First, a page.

Mar 23, 2022 | Blog

Global Insecurity Issue Update

Global Food Insecurity Fears Intensify

National media address increasing realities of a domestic food security crisis

As the Ukraine-Russia war escalates, and on the heels of our recent food security report entitled “Is Anyone Listening?, national media coverage of the dwindling water supply as it relates to future food shortages is picking up steam. We are seeing more global food insecurity in the wake of the conflict. Below you will find the latest news and commentary on the issue.

Additionally, we encourage you to share our report far and wide to communicate the need for a strong Western irrigated agriculture water supply. As shared in last week’s email, food insecurity is an issue we have raised for decades. We call on national leaders to make policy decisions that re-prioritize food security.

National Media Report on Rising Food and Farming Costs

A flood of stories are addressing the impacts the global food shortage and inflation are having on domestic food security.

The Washington Post ran back-to-back stories covering both the national conflict’s impact on expected food and farming costs, and another article specifically on the California drought.

In “U.S. imports little from Ukraine and Russia, but food and farming costs are expected to rise”, the article focuses primarily on Midwest-produced commodities, though it addresses growing gas and equipment prices, which in turn drive up food prices throughout the supply chain.

An in-depth story on the effect of the Western drought was highlighted in Monday’s paper with “As it enters a third year, Calfornia’s drought is strangling the farming industry“. The excellent piece discusses the broad-ranging problems created by no allocation of water by the Central Valley Project and 5% deliveries by the state.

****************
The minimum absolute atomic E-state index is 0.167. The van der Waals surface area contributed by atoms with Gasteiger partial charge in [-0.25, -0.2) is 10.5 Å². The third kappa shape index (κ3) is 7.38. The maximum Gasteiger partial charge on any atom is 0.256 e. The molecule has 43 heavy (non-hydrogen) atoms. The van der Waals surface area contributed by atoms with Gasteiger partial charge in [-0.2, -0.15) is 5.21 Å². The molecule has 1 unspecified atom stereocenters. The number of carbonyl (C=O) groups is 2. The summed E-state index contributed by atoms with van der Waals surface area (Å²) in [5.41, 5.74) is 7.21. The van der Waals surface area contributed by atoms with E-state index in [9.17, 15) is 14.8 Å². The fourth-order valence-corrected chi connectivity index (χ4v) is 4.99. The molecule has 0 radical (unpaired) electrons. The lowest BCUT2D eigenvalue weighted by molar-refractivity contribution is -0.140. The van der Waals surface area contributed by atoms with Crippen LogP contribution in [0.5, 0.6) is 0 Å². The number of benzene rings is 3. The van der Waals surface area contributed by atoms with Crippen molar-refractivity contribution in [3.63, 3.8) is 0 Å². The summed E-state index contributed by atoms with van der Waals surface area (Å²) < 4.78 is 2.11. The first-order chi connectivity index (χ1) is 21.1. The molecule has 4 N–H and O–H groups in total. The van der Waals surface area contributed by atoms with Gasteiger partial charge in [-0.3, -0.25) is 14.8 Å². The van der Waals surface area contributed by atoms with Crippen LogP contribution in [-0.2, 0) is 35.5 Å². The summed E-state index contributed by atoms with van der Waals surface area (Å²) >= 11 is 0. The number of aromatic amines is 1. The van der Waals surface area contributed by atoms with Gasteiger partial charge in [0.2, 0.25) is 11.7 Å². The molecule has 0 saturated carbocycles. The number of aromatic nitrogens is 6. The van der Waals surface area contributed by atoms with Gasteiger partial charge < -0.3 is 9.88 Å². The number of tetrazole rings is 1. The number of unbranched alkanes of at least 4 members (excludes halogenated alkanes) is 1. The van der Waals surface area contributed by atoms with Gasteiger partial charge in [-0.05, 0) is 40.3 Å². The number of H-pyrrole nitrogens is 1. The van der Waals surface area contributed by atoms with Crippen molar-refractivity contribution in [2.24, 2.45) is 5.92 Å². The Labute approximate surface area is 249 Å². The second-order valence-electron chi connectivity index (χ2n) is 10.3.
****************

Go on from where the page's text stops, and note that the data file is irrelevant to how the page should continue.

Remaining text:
Alliance member, Westlands Water District, is quoted in the piece:

“There’s a basic question that we need to address and that is do we want to sustain irrigated agriculture in California?” said Tom Birmingham, general manager of Westlands Water District, which oversees federal water deliveries to more than 700 farms here spread over 1,000 square miles.

“If the answer is yes, then we need to determine how we’re going to invest in the infrastructure we need and what policies need to be changed to preserve it,” he continued. “If the answer is no, then how are we going to deal with the socio-economic impacts of its elimination?”

Please see the full articles for more and share on social media.

Additionally, you might be interested in stories addressing challenges to the global food supply from Forbes, New York Times and Reuters.

Westlands Water District Study

Last week, Westlands released THIS REPORT finding over 35,000 local jobs rely on Westlands Water District Agricultural Production. 

The study revisits facts and evidence in their 2016 study. It adds information on the impact of COVID-19 to the overall economy.

The report states that the district “is directly and indirectly responsible for some $4.7 billion dollars of economic activity and nearly 35,000 jobs across the economy.” Activities resulting in a direct impact total $3.2 billion of the $4.7 total, the report states.

Alliance Report & Commentary

We want to again raise the importance of sharing the latest Alliance report and wanted to share Alliance executive director Dan Keppen’s article, “Ukraine crisis shows importance of domestic supplies” that appeared in Western Farmer-Stockman.
The report and commentary shares questions the Alliance has raised to policy leaders for fifteen years related to food safety and security and the critical importance of Western producers who need reliable water supplies.

Mr. Keppen argues in the latest commentary that the U.S. needs a stable domestic food supply, just as it needs a stable energy supply.

“As we teeter on the brink of world war, that stability becomes even more pressing,” he writes. “Western irrigated agriculture is a strategic national resource, and the role of the federal government in the 21st Century should be to protect and enhance that resource.”

We will continue to keep you informed on this and other developments impacting Western irrigated agriculture.
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